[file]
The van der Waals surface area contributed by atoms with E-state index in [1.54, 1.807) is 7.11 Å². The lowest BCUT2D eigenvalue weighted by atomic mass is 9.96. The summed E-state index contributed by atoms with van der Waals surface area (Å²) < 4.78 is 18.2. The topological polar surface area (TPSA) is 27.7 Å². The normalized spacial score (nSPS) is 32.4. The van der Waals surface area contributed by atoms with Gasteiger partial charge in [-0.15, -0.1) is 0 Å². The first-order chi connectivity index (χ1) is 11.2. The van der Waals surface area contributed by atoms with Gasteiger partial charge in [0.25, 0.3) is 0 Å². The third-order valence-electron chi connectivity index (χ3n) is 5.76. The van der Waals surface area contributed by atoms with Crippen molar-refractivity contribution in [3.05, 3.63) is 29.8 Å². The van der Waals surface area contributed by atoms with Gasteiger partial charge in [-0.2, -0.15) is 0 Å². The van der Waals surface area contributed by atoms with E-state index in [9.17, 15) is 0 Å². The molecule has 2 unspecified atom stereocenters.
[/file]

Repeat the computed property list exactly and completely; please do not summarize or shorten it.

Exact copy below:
The van der Waals surface area contributed by atoms with E-state index in [1.54, 1.807) is 7.11 Å². The lowest BCUT2D eigenvalue weighted by atomic mass is 9.96. The summed E-state index contributed by atoms with van der Waals surface area (Å²) < 4.78 is 18.2. The topological polar surface area (TPSA) is 27.7 Å². The normalized spacial score (nSPS) is 32.4. The van der Waals surface area contributed by atoms with Gasteiger partial charge in [-0.15, -0.1) is 0 Å². The first-order chi connectivity index (χ1) is 11.2. The van der Waals surface area contributed by atoms with Gasteiger partial charge in [0.25, 0.3) is 0 Å². The third-order valence-electron chi connectivity index (χ3n) is 5.76. The van der Waals surface area contributed by atoms with Crippen molar-refractivity contribution in [3.05, 3.63) is 29.8 Å². The van der Waals surface area contributed by atoms with Gasteiger partial charge in [-0.2, -0.15) is 0 Å². The van der Waals surface area contributed by atoms with E-state index in [9.17, 15) is 0 Å². The molecule has 2 unspecified atom stereocenters.